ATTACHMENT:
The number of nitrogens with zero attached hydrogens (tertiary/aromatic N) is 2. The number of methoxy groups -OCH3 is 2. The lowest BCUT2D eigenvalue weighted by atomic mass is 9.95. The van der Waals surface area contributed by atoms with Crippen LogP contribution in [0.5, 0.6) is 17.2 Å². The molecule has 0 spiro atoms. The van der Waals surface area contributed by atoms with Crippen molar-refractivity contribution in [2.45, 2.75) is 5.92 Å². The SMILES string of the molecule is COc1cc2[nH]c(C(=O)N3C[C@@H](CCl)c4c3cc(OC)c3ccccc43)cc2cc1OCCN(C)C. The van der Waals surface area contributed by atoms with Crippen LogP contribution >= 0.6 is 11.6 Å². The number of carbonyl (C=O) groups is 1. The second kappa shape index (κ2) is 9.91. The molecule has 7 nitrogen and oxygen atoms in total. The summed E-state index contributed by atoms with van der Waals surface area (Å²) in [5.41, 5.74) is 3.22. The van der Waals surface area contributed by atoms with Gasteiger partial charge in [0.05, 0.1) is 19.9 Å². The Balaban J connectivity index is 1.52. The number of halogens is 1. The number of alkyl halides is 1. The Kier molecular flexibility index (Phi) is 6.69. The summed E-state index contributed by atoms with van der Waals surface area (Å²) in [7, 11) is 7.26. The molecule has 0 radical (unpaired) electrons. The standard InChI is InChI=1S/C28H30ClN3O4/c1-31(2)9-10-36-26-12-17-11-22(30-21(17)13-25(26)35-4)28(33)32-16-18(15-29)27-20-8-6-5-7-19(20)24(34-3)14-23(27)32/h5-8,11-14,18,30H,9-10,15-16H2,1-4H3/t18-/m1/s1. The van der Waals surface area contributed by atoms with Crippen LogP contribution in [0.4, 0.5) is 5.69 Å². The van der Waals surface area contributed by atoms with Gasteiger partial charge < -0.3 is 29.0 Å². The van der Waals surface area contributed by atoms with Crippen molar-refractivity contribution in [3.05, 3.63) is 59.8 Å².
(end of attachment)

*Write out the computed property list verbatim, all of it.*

The number of nitrogens with zero attached hydrogens (tertiary/aromatic N) is 2. The number of methoxy groups -OCH3 is 2. The lowest BCUT2D eigenvalue weighted by atomic mass is 9.95. The van der Waals surface area contributed by atoms with Crippen LogP contribution in [0.5, 0.6) is 17.2 Å². The molecule has 0 spiro atoms. The van der Waals surface area contributed by atoms with Crippen molar-refractivity contribution in [2.45, 2.75) is 5.92 Å². The SMILES string of the molecule is COc1cc2[nH]c(C(=O)N3C[C@@H](CCl)c4c3cc(OC)c3ccccc43)cc2cc1OCCN(C)C. The van der Waals surface area contributed by atoms with Crippen LogP contribution >= 0.6 is 11.6 Å². The number of carbonyl (C=O) groups is 1. The second kappa shape index (κ2) is 9.91. The molecule has 7 nitrogen and oxygen atoms in total. The summed E-state index contributed by atoms with van der Waals surface area (Å²) in [5.41, 5.74) is 3.22. The van der Waals surface area contributed by atoms with Gasteiger partial charge in [0.05, 0.1) is 19.9 Å². The Balaban J connectivity index is 1.52. The number of halogens is 1. The number of alkyl halides is 1. The Kier molecular flexibility index (Phi) is 6.69. The summed E-state index contributed by atoms with van der Waals surface area (Å²) in [7, 11) is 7.26. The molecule has 0 radical (unpaired) electrons. The standard InChI is InChI=1S/C28H30ClN3O4/c1-31(2)9-10-36-26-12-17-11-22(30-21(17)13-25(26)35-4)28(33)32-16-18(15-29)27-20-8-6-5-7-19(20)24(34-3)14-23(27)32/h5-8,11-14,18,30H,9-10,15-16H2,1-4H3/t18-/m1/s1. The van der Waals surface area contributed by atoms with Crippen LogP contribution in [0.4, 0.5) is 5.69 Å². The van der Waals surface area contributed by atoms with Gasteiger partial charge < -0.3 is 29.0 Å². The van der Waals surface area contributed by atoms with Crippen molar-refractivity contribution in [3.05, 3.63) is 59.8 Å².